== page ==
"We might have two weeks of fitting seats, but then two weeks refurbishing the vehicle."

The seating side of the business is largely handled by sister Sherrol, who sews the seat covers at a workshop at her home.

She says each standard cover takes about an hour and a half to put together.

"If the cover has a head rest in it, there’s a little bit more work in those," she says.

But TransFab also offers a range of other services.

Steven says the company is constantly looking to remind operators of the services they offer.

Their best advertising is done through word-of-mouth and many operators tend to go back to the business.

He says one operator wanted some work done and was unaware of the rest of the services offered by TransFab.

After speaking with Steven, the operator ended up asking the business to undertake more work than was originally planned.

"He was looking for somebody who knew what he was doing and he was happy with what we could do," Steven says.

He says a lot of the reason operators pick TransFab is the company’s ability to have things done in a timely manner.

"We also offer a quick turnaround in most cases if it’s a straightforward job — which is a big thing for operators."

In a gesture of goodwill, the company will often organise to have the buses delivered through a relocation company to minimise the impact on the operator.

"He’ll be up on the Friday and we’ll start working on it on the Monday," Steven says.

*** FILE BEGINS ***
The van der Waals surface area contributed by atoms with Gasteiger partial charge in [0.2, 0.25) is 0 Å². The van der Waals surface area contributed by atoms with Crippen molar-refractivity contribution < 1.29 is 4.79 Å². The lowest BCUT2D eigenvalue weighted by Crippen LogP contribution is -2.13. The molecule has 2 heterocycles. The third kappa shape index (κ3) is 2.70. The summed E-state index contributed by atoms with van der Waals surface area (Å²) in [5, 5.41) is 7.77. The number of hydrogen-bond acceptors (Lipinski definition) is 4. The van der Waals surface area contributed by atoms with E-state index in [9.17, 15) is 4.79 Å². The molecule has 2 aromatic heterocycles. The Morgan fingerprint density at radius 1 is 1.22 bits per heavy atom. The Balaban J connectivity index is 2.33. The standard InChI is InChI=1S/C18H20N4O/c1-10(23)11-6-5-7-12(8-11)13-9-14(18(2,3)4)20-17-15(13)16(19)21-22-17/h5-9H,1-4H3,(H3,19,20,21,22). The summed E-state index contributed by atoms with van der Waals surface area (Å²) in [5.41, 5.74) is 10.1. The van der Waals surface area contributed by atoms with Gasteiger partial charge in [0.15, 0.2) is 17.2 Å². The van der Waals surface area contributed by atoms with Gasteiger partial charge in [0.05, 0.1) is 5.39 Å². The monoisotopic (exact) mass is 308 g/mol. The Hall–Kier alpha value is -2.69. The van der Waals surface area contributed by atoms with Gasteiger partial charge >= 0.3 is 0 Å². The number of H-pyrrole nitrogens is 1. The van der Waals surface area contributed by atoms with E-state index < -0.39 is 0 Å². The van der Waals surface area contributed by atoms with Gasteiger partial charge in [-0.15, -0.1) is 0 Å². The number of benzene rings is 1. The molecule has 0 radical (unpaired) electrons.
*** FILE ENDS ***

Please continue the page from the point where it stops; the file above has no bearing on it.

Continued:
"It’s a convenience for them," Leonard adds.

"We make sure it’s as easy as possible for the operator as we can."

Leonard says a large part of the company’s business is smash repair, but they pride themselves on being a "one-stop shop" for repairs and refurbishment.

"We’ve got to be able to do everything," he says.

"We haven’t turned a job away ever. It doesn’t matter if it’s the whole front or the whole rear."

If there is work the company is not able to undertake themselves, they will organise to subcontract to a mechanic to do anything TransFab can’t repair on the engineering side.

"We’ve got hoists there to put them up and all that sort of gear," he says.

The company also has a strong focus on customer service, which includes "constantly keeping in touch with customers throughout the build," Leonard says.

"We’re here offering a service and if people want to try it, they can."

Leonard says the increase in completely built-up buses being imported into the country may see some flow-on effects for the repair and refurbishment industry.

"There is obviously going to be work for repairs," he says.

"They’ll still need seats repaired and that sort of thing," Steve adds.

Leonard says the increase in imported buses as a "Catch-22".

He says if the industry relied on locally built buses there would be nowhere near the volume of vehicles in Australia as there is now.

"We would have never built that many here," Leonard says.

This is especially true for industries such as mining.

He says when bus operators get a contract with a short deadline for, as an example, 20 mining vehicles, there’s no manufacturer in Australia who could make that many buses in such a short timeframe — often needed within days of notification.

 "Where else are you going to get 20 vehicles to do a mining contract in two days?" Leonard adds.

While it seems hard to say where exactly the industry may be heading in the coming years, Leonard says there will always be a demand for repair and maintenance work.

He says the TransFab’s diversity and integrity is what keeps the customers coming back.

"I think we have to do that if we want to keep rolling the doors up every week."